The Student News Site of Tarrant County College

The Collegian

The Student News Site of Tarrant County College

The Collegian

The Student News Site of Tarrant County College

The Collegian

9/11 20 years later

Photo+Courtesy+of+Steve+Harvey
Photo Courtesy of Steve Harvey

Logan Evans
managing editor

Settled in the heartland of North Texas, Tarrant County sits some 1,600 miles from New York City — a world of difference in terms of culture, landscape and attitude. But on the morning of Sep. 11, 2001, that distance was folded in on itself as the country came together to grieve.

SE associate professor of history Kristan Foust was a student attending NE Campus when news of the attack broke. Classes were immediately canceled for the rest of the day. Foust and her roommate began packing their bags, planning to drive to a family farm in West Texas, where they’d be safe in the event of additional attacks.

“We were all so scared,” she said.

NE instructor of history Samantha Elkins was only in sixth grade. She remembers teachers whispering to one another outside her classroom at J.B. Little Elementary in Arlington. There was a tension choking the air, she said. Something was happening, but her classmates didn’t know what. Then came rumblings that a group of students down the hall was getting to watch TV during music class.

By the time Elkins went to music class, the TV was turned off.

“When the first plane hit, everyone kind of assumed it was an accident,” she said. “When it became apparent it wasn’t, the school didn’t want to scare any of the students who might have family traveling on planes.”

Two decades later, Elkins looks back at that day as a turning point, both historically and personally. New fears began sprouting up in the U.S. over national security and terrorism, things that everyday citizens were hardly thinking of before. Fear was rampant.

“In many ways, 9/11 was the end of my childhood,” she said.

But above all else, Elkins looks back and admires the people who did good when times were the hardest.

“People came together, they gave,” she said. “The first responders were incredible for what they did at ground zero.”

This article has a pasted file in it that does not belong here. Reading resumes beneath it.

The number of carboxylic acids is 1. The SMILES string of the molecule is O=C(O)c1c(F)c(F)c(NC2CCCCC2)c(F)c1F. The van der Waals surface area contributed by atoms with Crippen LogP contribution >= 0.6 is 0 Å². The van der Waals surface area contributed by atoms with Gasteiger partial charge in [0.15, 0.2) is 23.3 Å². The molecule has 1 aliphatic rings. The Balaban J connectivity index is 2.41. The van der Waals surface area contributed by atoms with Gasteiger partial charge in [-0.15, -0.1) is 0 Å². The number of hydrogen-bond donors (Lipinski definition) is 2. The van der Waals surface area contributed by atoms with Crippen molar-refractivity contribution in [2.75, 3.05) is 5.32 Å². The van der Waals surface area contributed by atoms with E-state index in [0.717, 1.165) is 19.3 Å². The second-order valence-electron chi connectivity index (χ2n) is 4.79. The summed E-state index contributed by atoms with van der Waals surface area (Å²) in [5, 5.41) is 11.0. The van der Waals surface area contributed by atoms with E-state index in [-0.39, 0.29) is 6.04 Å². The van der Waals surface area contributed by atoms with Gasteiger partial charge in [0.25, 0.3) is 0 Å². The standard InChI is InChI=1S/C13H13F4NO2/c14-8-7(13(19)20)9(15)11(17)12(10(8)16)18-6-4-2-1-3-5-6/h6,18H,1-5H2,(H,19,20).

TCC coordinator of fire services Bill Pearson was a Fort Worth firefighter in 2001, but on the day of the attacks, he was off-duty meeting a friend for coffee. Watching NYC firefighters disappear into clouds of smoke, he thought to himself, “There’s a good chance some of those guys aren’t going to go home.”

Twenty years later, Pearson and his department use the memory of that day and the 343 firefighters who were killed in action to teach their students — many of whom weren’t yet born — of the danger inherent to their career path.

“With the job, there’s risk,” he said. “There’s going to be some tough days. It’s what those guys experienced.”

All told, around 3,000 people were killed by the attacks in 2001. In addition, over 6,000 were injured and reports of hate crimes against Muslims spiked.

During this time, NE intercultural network coordinator Marjeanna Burge decided to visit a mosque with a non profit she was working for. Muslims in the area had been receiving death threats, and Burge’s organization wanted to show solidarity.

“I’ll never forget the smiles, the hugs,” she said.

Burge said she recognizes a pattern in how we sometimes respond to tragedy, comparing the stigma that followed Muslims after 9/11 to the reported rise in anti-Asian hate crimes in the wake of COVID-19. She believes there are lessons to be learned.

“There’s a bigger picture somewhere than just us,” she said. “These experiences we go through are an opportunity for us to learn and do better.”

Two decades later, Americans remember the lives lost, sacrifices made and the compassion that can bridge any distance — physical, spiritual, or otherwise.

Photo Courtesy of Olga Subach/Unsplash
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